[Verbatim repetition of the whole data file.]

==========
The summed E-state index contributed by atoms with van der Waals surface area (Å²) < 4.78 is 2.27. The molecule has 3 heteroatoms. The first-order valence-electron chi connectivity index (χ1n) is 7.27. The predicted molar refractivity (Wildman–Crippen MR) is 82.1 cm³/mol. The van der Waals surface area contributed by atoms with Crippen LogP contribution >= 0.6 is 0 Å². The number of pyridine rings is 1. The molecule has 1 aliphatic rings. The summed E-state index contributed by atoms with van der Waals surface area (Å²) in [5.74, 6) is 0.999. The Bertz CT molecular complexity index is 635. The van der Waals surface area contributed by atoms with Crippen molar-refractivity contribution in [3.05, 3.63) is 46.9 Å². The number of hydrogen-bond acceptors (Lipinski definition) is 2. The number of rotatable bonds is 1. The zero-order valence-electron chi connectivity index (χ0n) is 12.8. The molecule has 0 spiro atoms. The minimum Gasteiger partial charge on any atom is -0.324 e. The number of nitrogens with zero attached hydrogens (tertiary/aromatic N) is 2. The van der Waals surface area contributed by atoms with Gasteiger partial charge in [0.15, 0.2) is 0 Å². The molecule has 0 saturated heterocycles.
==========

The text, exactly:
The summed E-state index contributed by atoms with van der Waals surface area (Å²) < 4.78 is 2.27. The molecule has 3 heteroatoms. The first-order valence-electron chi connectivity index (χ1n) is 7.27. The predicted molar refractivity (Wildman–Crippen MR) is 82.1 cm³/mol. The van der Waals surface area contributed by atoms with Crippen LogP contribution >= 0.6 is 0 Å². The number of pyridine rings is 1. The molecule has 1 aliphatic rings. The summed E-state index contributed by atoms with van der Waals surface area (Å²) in [5.74, 6) is 0.999. The Bertz CT molecular complexity index is 635. The van der Waals surface area contributed by atoms with Crippen molar-refractivity contribution in [3.05, 3.63) is 46.9 Å². The number of hydrogen-bond acceptors (Lipinski definition) is 2. The number of rotatable bonds is 1. The zero-order valence-electron chi connectivity index (χ0n) is 12.8. The molecule has 0 spiro atoms. The minimum Gasteiger partial charge on any atom is -0.324 e. The number of nitrogens with zero attached hydrogens (tertiary/aromatic N) is 2. The van der Waals surface area contributed by atoms with Gasteiger partial charge in [0.15, 0.2) is 0 Å². The molecule has 0 saturated heterocycles.